Reasons for Abandonments during checkout

  • Include trust signals: Due to online theft, shoppers are reluctant to enter their card details online. With security badges, shoppers will feel their information is secured.
  • Offer many payment options: Related to the previous point, shoppers want to use other options apart from their cards. So, you should include options such as PayPal, Apple Pay, Google Pay, and more.
  • Improve website user experience: If your website is challenging to navigate and shoppers can’t find essential elements, they’ll abandon their carts. Magento 2 One Step Checkout extension by Mageplaza helps reduce the abandonment rate as well as increase the conversion rate dramatically. Likewise, using robust cart software like these SamCart alternatives can also help reduce abandonment and improve user experience.
  • Run cart abandonment email campaigns: You can create email sequences to remind them of their cart items. Furthermore, you can display promotional offers if they’re available. To execute these campaigns effectively, ActiveCampaign is a great tool you can use.

Cart abandonment email campaigns

3. Average order volume

Inasmuch as you want to gain more customers, you also want to increase your revenue. Unfortunately, they don’t always go together.

In fact, you can increase your revenues even with the same number of customers. To achieve this, one metric you have to pay attention to is the average order volume.

The average order volume (AOV) measures the average amount a customer spends on your e-commerce store when they complete an order. You can use this formula to calculate this metric: AOV = Total revenue for a period/the number of completed orders for that period

Of course, the average order volume will vary across industries. For instance, a luxury goods store will have a higher average order volume compared to a store selling tennis shoes and socks.

Ways to increase average order volume

  • Recommend complementary products: When shoppers are about to buy a product or have just bought some products, you can show them complementary products. For instance, if they’ve just bought a shoe, you can market socks to them.
  • Offer free shipping beyond a purchase amount: Rather than pay for shipping, some shoppers will instead buy more products. Making this offer can encourage shoppers to buy more just to reach that threshold.
  • Add volume discounts: You can provide a percentage discount for customers when they’ve bought products of up to an amount.
  • Free returns for expensive products: Sometimes, shoppers receive products they bought and are unhappy about them. As a result, they may return the product and ask for a refund. However, in cases where the product is expensive, you can offer a free return. This will ensure those customers come back for more purchases in the future.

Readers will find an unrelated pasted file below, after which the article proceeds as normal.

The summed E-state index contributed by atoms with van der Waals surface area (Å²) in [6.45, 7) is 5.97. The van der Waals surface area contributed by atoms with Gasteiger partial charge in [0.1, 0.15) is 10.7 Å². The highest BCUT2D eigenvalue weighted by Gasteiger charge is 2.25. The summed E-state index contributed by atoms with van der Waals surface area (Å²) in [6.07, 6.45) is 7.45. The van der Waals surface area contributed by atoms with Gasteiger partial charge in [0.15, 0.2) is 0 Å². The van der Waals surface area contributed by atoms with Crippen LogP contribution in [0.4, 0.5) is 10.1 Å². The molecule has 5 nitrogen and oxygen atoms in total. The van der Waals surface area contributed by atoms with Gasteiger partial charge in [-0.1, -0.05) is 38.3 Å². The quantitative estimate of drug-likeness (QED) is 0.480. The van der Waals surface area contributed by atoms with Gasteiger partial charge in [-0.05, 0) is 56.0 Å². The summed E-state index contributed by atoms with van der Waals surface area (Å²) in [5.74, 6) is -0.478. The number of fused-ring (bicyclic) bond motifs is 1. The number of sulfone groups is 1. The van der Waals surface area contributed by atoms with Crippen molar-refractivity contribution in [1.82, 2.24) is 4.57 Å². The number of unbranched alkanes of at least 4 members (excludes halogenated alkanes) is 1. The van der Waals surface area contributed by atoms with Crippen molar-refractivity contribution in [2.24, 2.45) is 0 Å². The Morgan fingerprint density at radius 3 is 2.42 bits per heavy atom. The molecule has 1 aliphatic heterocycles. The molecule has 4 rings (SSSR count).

• Run seasonal promotion and holiday sales: During popular seasons and holidays, shoppers are looking for great deals. By running these promotions, you can get customers to buy more to increase the average order volume.

4. Customer acquisition cost

While acquiring loads of customers is a great achievement, you have to consider the cost of acquiring them. Quite frankly, if your customer acquisition cost is too high, it negates the good news of acquiring customers.

How do you calculate customer acquisition cost (CAC)? Use this straightforward formula: CAC = marketing expenses for a period/the number of customers acquired during that period

Your marketing expenses can include costs such as the cost of your tools, man-hours, cost of services, and more. Here’s a CAC benchmark across various industries by Flying Saucer:

CAC benchmark across various industries

Apart from calculating the overall CAC, you should also calculate CAC for individual marketing channels.

As a result of this metric, you can determine the most effective marketing channels and invest more in them.

Having said that, CAC needs to be taken into context in some cases. For instance, your customer acquisition cost may be higher than your customer’s first order.

This is where you consider the customer lifetime value (CLV).

After all, a customer may continue buying products every quarter for the next three years.

Ways to reduce customer acquisition costs

  • Focus on your prospects’ favorite marketing channels: Depending on the products you sell, you’re more likely to reach your ideal customers through some channels than others. For instance, if you sell food products, you’ll likely find potential buyers on Pinterest and Instagram.